Assuredly, “back then” there was indeed racism lurking in the corner and sometimes staring you in the face. Assuredly, there were still a lot of inequities and injustices in many aspects of the social, economic, and political life of Canadian and Western civilization. Even now, for all our trying to escape this cycle, we still seem to harbor the same sort of issues lurking in our own corners. But, circularly reasoned, “that must be because we are still victims of the eternal regression of wrongful parenting and superstitious indoctrination.”
Does anyone else hear Hamlet’s mutter to himself about Ophelia, “Methinks the lady doth protest too much” – to be at all convinced by this very unhelpful narrative?
The post-war WW2 evolution of Canada and the West has seen huge strides forward from many of the worst aspects of such inequities, (inequity is a much more useful term than inequality, by the way), but there is still doubtless much yet to do. We have had fifty years of cumulative effort to undo many of the targeted wrongs and dig up their roots in order to remake many facets of our culture and society. We have opened the doors to all kinds of corrective legislation and consequent programs to insert unheard of and novel rights into our constitutional and legal framework. We have never seen so much guilt and shaming and accusing. But we are still bound by our chains.
It is morally incumbent on us to do our best to right historic wrongs, unmask genuine malice and racism, and provide protection and redress to oppressed minorities and threatened individuals suffering from genuine persecution, torment, and intimidation. What there is an issue with is the almost complete denial of individual choice and responsibility of the individuals and groups concerned. At bottom, that means all of us. For we have all bought into the “I’m not responsible” ideology wherein “the Devil made me do it” as Flip Wilson used to so comically say (except that 60% of us apparently no longer believe in the Devil). One of the outcomes of that is a denial of the ability of the victims to do anything for themselves to confront the bullies because only the almighty state and its authorized agents can save them. In fact, if you dare to stand up to a bully and pull it off, you may yourself even end up standing trial or facing a punitive tribunal.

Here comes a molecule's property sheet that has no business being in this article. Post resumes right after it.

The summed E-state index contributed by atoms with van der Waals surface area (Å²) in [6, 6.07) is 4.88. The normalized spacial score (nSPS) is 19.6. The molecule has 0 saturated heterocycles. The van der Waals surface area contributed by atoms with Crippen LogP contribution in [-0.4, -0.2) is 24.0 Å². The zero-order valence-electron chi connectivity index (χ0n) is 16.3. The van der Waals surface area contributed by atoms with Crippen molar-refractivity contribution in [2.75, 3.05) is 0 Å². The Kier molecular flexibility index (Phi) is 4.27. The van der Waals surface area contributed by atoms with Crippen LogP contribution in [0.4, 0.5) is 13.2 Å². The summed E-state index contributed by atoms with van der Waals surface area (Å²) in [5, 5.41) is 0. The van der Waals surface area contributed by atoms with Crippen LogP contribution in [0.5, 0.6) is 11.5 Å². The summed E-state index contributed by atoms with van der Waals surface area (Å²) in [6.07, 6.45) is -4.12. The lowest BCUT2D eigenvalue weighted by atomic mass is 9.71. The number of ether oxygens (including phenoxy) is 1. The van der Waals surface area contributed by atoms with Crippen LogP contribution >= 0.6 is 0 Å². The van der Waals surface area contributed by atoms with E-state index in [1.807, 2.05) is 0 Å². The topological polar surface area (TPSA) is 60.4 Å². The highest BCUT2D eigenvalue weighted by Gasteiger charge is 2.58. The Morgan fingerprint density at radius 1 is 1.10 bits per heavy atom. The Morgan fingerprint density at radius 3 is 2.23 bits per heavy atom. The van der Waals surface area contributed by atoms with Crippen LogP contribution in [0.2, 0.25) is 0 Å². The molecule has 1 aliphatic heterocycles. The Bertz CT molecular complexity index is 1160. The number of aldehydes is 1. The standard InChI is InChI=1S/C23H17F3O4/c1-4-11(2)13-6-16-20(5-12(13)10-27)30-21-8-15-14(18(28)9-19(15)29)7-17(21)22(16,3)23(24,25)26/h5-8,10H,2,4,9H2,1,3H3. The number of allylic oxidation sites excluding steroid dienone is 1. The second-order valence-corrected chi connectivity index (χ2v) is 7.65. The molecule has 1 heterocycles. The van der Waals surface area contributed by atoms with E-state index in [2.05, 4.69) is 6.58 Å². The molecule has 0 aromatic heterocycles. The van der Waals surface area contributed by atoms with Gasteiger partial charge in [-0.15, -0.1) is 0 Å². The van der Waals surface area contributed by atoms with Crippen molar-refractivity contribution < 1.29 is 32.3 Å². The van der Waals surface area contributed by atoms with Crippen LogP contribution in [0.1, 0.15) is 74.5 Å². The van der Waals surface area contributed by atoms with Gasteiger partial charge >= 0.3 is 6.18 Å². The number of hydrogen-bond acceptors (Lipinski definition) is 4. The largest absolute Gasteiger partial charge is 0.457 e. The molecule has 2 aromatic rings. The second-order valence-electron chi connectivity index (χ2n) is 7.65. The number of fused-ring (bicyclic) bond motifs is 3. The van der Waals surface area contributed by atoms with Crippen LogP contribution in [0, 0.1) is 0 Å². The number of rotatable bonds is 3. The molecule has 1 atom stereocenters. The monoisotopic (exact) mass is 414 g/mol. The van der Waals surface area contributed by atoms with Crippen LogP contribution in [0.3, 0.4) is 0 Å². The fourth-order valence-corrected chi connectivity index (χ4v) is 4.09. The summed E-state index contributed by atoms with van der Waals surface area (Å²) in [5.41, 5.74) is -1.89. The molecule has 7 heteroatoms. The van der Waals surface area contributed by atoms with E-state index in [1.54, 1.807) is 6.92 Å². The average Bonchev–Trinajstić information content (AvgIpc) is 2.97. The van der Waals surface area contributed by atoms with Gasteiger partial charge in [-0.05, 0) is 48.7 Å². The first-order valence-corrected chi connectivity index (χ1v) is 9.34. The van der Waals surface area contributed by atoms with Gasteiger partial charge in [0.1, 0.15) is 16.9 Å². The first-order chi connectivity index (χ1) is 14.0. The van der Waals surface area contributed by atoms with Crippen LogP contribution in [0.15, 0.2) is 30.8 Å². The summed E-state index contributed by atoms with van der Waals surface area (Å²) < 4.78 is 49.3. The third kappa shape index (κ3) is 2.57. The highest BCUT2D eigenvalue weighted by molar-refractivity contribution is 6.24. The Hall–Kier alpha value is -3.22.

I do not mean to ignore the sense of complete powerlessness and even of terror which often paralyses the victims of oppression when they are face to face with their oppressors. That too is reality. But that terror does not preclude or deny the victim’s possibility of acting on their own behalf to confront, expose, or, if possible, escape the bully. Obviously, many victims have no opportunity or power to actively confront their bully and escape their situation; but many who could make such a choice choose to remain where they are from fear, denial, wishful thinking about some miraculous turn-around, or plain old bad advice from some trusted source.
At the macro level, it is completely unhelpful to automatically label groups in Western culture and society oppressors, intimidators, bullies, and abusers of others. Recent extreme declarations such as “All whites/Euro-settler-descendants are automatically racists and oppressors whether they believe it or not, whether they have ever acted that way or not” serve no purpose but to heap guilt and shame on everyone. This is really reverse-racism, no better than the white supremacists saying “all _______ are born _______ (insert your adjective of choice)”. Eventually, people just go deaf to this kind of hyperbole.
Euro-Canadians (“Settlers” in our current lingo regarding Canada’s indigenous issues) and Christians both stand out as the great historic bully-villains in the now received narrative in Canadian cultural life. There is no denying the abuses and wrongs committed over several centuries by Europeans against other ethnicities. Since Europeans and their almost wholly white descendants also happened to claim to be Christians in overwhelming majority, it is only natural to couple the two in the progressive narrative (ironically, also usually framed by Euro-settler descendants who now know better and can therefore mostly excuse themselves from the guilt and shame since they know better).
We shall continue to explore how all this connects to the issue of “Bullies” in our next instalment.